The arms 13 through 16 are dimensioned so that vacuum cups 17 thorugh 20 are arranged in the corners of a square which is centered with respect to the longitudinal axis 12 of the gripping apparatus 10. Accordingly, in the event of failure of the vacuum in one of the pairs of vacuum cups, two cups which are disposed on opposite sides of the axis 12 continue to firmly grasp the object and the object does not have a tendency to rotate about the axis 12 and break loose from the remaining two cups.

As shown in FIG. 2, the thickness "t" from the bottom of the vacuum cup 20 to the top of the arm 10 is small compared to the overall length and width of the mechanism and in the preferred embodiment is the order of approximately 4 inches (10 centimeters). This allows the gripping device to be used on assembly lines where space is limited.

Patent Citations
Cited PatentFiling datePublication dateApplicantTitle
US2890077 *Sep 7, 1955Jun 9, 1959Littell Machine Co F JVacuum pickup and turn-over device
US3165899 *Sep 11, 1963Jan 19, 1965Shell Oil CoUnderwater manipulator with suction support device
US3361280 *Apr 24, 1964Jan 2, 1968Arthur E. TraverPanel setting vehicle
US3418099 *Jan 2, 1968Dec 24, 1968Owens Illinois IncApparatus for supporting and glazing glass articles
US3861732 *Jan 11, 1974Jan 21, 1975Combustion EngAdjustable gripper apparatus
US3982782 *Apr 21, 1975Sep 28, 1976Macmillan Bloedel LimitedVacuum lifting apparatus for cylindrical articles
US4129328 *Jun 20, 1977Dec 12, 1978Littell Edmund RPlate handling apparatus with load deflection compensation
US4200420 *May 1, 1978Apr 29, 1980Ppg Industries, Inc.Frame having rotating orienting members
US4228993 *May 1, 1978Oct 21, 1980Ppg Industries, Inc.Sheet orienting and transporting frame
DE1299261B *Oct 9, 1965Jul 17, 1969Schroeder HerbertVorrichtung zum gruppenweisen Erfassen und Absetzen von Teigstuecken mit um einen Mittelpunkt herum angeordneten Erfassungseinrichtungen
DE2845338A1 *Oct 18, 1978May 3, 1979Annibale BesanaHebeanlage mit saugnaepfen fuer glasplatten und platten aus nicht poroesem material
Referenced by
Citing PatentFiling datePublication dateApplicantTitle
US6502877 *Apr 15, 1999Jan 7, 2003J. Schmalz GmbhGripper system, in particular vacuum gripper system
US6695539 *Oct 19, 2001Feb 24, 2004Shell Oil CompanyApparatus and methods for remote installation of devices for reducing drag and vortex induced vibration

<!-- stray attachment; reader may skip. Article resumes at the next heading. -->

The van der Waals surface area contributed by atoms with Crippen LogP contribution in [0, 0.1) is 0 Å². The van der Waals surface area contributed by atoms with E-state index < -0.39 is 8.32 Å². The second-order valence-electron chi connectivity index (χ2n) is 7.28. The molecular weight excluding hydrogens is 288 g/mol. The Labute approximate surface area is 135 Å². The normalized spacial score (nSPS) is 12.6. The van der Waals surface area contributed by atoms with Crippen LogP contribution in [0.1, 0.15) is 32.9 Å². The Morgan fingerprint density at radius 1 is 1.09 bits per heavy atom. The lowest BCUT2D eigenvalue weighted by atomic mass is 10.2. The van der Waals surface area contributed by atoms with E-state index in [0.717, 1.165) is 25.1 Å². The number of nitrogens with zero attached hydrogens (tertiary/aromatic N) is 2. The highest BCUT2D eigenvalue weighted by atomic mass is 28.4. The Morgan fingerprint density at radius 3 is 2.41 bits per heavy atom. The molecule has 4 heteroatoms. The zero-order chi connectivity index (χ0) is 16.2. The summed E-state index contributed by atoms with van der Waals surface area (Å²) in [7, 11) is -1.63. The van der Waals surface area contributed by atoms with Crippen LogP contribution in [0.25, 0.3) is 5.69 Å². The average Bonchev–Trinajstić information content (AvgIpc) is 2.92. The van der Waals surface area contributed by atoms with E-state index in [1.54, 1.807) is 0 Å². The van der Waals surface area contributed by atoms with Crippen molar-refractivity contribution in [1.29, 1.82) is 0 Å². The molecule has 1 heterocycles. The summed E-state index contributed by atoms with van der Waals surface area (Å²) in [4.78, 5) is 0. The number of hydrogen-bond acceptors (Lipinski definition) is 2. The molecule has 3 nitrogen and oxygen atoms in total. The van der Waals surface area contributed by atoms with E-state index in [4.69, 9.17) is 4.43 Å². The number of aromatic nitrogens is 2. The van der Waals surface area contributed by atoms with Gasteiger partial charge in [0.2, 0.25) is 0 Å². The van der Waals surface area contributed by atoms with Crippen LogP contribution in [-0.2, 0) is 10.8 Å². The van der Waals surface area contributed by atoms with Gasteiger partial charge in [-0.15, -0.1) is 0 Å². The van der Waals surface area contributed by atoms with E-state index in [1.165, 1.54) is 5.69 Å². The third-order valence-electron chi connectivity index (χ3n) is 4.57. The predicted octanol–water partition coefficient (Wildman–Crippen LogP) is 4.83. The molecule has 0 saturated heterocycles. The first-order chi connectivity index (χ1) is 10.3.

US6808216Aug 30, 2002Oct 26, 2004Cardinal Ig CompanyMethods and apparatus for handling workpieces
US7105056Dec 30, 2002Sep 12, 2006Cardinal Cg CompanyPneumatic handling and recoating apparatus and method of use
US7276200 *Dec 19, 2003Oct 2, 2007Toyota Motor Engineering & Manufacturing, North America, Inc.Apparatus and method for removing a part from mold
US7578038 *Feb 23, 2004Aug 25, 2009Shell Oil CompanyApparatus and methods for remote installation of devices for reducing drag and vortex induced vibration
US7766596 *Mar 30, 2005Aug 3, 2010Jlg Industries, Inc.Attachment for a telescopic material handler for manipulating a load with five degrees of freedom
US20040126495 *Dec 30, 2002Jul 1, 2004Klaus HartigPneumatic handling and recoating apparatus and method of use
US20050133961 *Dec 19, 2003Jun 23, 2005Jacob Jason E.Apparatus for removing a part from mold
US20050175415 *Feb 23, 2004Aug 11, 2005Mcmillan David W.Apparatus and methods for remote installation of devices for reducing drag and vortex induced vibration
US20070189882 *Mar 30, 2005Aug 16, 2007Jlg Industries, Inc.Attachment for a telescopic material handler for manipulating a load with five degrees of freedom
US20070279622 *Dec 27, 2004Dec 6, 2007Kazuhide YamauchiMultidirectional Simultaneous Observation Optical System, Image Reading Device, Image Reading Method, And Multidirectional Simultaneous Observation Combined Optical System
Classifications
U.S. Classification294/65
International ClassificationB65G47/91
Cooperative ClassificationB65G47/91
European ClassificationB65G47/91
Legal Events
DateCodeEventDescription
Apr 23, 1982ASAssignment
Owner name: RCA CORPORATION, A CORP. OF DE
Free format text: ASSIGNMENT OF ASSIGNORS INTEREST.;ASSIGNOR:HOFFMAN, BARRY L.;REEL/FRAME:004005/0134
Effective date: 19820419
Dec 7, 1987FPAYFee payment
Year of fee payment: 4
Apr 14, 1988ASAssignment
Owner name: RCA LICENSING CORPORATION, TWO INDEPENDENCE WAY, P
Free format text: ASSIGNMENT OF ASSIGNORS INTEREST.;ASSIGNOR:RCA CORPORATION, A CORP. OF DE;REEL/FRAME:004993/0131
Effective date: 19871208
Feb 19, 1992REMIMaintenance fee reminder mailed
Jul 19, 1992LAPSLapse for failure to pay maintenance fees
Sep 22, 1992FPExpired due to failure to pay maintenance fee
Effective date: 19920719